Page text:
Marymount - International School Rome
Marymount - International School Rome
Marymount - International School Rome
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Rome marks 80 years since Nazi raid on Jewish quarter

Nazis deported more than 1,000 Jews from Rome to Auschwitz in October 1943.

Rome is holding a series of special events to commemorate the 80th anniversary of the deportation of more than 1,000 of the city’s Jews to the Nazi extermination camp at Auschwitz.

The raid occurred in the Ghetto district at dawn on 16 October 1943, and two days later 1,022 Roman Jews, including 200 children, were sent to Auschwitz on a sealed train from Tiburtina station.

Only 16 would make it back to Rome alive: 15 men and one woman, Settimia Spizzichino.

The last of the 16 survivors, Lello Di Segni, died in Rome in 2018.

Under the banner “We remember the past because we care about the future”, the city is staging an extensive programme of events and initiatives to mark the anniversary and to keep the memory of the past alive.

The programme includes film screenings, meetings, theatrical performances, tours and exhibitions as well as a solemn March of Remembrance on 16 October.

The procession, led by Rome mayor Roberto Gualtieri, will start at 17.30 from Piazza del Campidoglio and end in Largo 16 October 1943, in the Ghetto district. 

That evening Italy's president Sergio Mattarella will lay a wreath outside the Synagogue, with speeches by Gualtieri, Chief Rabbi Riccardo Di Segni, the president of Rome's Jewish community Victor Fadlun and Sant'Egidio Community founder Andrea Riccardi.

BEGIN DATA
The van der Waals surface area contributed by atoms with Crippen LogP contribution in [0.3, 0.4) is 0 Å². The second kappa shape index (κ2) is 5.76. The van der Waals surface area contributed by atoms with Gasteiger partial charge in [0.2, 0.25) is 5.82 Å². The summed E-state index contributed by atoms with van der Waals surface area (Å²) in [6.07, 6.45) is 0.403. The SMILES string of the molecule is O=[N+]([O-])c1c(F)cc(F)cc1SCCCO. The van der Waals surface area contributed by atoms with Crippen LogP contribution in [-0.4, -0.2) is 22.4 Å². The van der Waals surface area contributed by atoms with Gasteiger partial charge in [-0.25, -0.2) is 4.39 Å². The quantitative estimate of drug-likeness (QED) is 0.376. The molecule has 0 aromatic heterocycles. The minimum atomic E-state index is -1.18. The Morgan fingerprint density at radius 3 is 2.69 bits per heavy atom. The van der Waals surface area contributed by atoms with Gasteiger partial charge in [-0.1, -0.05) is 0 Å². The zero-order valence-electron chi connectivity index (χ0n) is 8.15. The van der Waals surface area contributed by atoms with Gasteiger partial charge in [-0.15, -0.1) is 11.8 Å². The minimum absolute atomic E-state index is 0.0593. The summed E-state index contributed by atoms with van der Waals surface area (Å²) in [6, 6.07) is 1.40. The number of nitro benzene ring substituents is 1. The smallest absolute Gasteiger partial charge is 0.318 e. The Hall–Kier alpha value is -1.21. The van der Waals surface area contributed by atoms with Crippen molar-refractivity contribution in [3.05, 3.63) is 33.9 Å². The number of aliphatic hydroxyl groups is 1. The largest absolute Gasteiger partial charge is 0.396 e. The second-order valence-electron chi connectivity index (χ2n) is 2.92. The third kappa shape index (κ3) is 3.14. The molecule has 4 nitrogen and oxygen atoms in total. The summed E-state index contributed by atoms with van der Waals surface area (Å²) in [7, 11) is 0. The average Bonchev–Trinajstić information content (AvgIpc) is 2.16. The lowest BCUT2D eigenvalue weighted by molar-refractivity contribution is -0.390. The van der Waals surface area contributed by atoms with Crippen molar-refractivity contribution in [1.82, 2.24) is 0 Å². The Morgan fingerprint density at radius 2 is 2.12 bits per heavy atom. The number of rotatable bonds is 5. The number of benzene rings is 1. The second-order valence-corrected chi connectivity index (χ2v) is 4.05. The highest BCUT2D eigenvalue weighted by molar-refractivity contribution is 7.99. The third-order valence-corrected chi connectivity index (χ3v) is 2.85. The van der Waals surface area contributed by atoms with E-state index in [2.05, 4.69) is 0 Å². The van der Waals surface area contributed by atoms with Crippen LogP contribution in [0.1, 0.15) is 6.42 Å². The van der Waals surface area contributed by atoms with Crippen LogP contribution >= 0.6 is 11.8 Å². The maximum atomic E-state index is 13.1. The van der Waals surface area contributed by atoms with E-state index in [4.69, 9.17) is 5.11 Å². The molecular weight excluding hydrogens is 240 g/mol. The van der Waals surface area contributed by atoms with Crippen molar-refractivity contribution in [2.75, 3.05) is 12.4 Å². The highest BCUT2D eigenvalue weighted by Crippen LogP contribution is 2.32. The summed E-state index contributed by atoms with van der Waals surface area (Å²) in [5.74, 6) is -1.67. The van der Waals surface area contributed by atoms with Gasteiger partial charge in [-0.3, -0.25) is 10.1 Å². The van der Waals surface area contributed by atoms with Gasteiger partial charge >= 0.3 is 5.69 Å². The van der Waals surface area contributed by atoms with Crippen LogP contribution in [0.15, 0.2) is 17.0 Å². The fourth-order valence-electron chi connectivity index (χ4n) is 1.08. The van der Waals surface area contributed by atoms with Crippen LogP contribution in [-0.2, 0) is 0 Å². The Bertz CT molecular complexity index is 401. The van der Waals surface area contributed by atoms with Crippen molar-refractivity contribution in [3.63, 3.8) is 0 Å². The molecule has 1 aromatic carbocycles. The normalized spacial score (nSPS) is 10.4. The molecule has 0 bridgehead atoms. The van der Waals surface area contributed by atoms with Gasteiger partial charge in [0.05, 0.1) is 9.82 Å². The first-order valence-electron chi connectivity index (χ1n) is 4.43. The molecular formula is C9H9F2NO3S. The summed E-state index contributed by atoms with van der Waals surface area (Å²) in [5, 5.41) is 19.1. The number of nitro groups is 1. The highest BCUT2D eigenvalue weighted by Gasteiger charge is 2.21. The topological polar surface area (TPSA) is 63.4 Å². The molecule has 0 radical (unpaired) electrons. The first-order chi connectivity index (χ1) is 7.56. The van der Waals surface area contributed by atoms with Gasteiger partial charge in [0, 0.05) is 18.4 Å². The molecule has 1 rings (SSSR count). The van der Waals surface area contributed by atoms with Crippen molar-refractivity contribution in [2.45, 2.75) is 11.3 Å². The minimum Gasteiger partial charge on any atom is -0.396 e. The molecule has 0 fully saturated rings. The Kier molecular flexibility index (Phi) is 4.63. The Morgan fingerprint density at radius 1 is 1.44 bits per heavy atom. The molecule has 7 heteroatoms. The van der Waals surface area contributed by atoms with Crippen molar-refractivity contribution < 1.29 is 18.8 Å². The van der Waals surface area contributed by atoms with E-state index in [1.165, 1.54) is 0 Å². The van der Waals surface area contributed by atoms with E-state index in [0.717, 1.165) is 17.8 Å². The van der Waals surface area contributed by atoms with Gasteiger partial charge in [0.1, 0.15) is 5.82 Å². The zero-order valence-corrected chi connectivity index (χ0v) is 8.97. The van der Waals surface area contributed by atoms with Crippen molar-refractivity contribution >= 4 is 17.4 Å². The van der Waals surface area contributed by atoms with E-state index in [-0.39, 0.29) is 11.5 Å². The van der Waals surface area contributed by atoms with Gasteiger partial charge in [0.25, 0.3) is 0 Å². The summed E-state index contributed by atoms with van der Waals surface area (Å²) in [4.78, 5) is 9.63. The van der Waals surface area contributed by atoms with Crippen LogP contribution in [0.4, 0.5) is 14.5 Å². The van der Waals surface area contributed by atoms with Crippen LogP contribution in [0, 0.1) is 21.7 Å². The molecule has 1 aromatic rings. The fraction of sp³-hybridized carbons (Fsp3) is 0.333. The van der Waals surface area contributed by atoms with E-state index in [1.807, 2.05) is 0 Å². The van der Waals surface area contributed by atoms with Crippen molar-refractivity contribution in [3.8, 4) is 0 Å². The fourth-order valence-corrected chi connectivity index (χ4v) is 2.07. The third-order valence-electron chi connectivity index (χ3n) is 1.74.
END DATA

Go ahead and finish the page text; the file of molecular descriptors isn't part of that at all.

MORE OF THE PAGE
One of Rome's special commemorative projects this year is The Story of the Boy and the Tram, a short animated film being shown on the number 23 bus route until the end of this month.

The film tells the powerful story of Emanuele Di Porto, a 12-year-old boy who woke up at dawn on 16 October 1943 to see Nazi troops forcing his mother into the back of a truck.

Emanuele ran down the stairs of his home on Via della Reginella, racing to nearby Piazza Mattei where he was captured by soldiers and loaded onto the same truck.

In broken German, his mother shouted: "He is not my son, he is not Jewish!", and shoved him away.

Alone and confused, Emanuele wandered to Piazza di Monte Savello and gets on the first tram he finds.

He confides what just happened to the ticket collector who, after informing the driver, invites him to stay next to him on board.

Emanuele spends more than two days on the tram, protected by a succession of tram drivers who make sure he has food and a blanket at night.

On the third day a neighbour gets on board and helps to reunite Emanuele with his father and brothers who also escaped deportation.

Soon they returned to live in their family home in Via della Reginella.

Emanuele never saw his mother again.

She is remembered with a brass cobblestone memorial outside her home on Via della Reginella where Emanuele - now aged 92 - still lives today.

For full details of the programme of events being held see the Roma Capitale website. Photo credit: NICOLA MESSANA PHOTOS /

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Marymount - International School Rome
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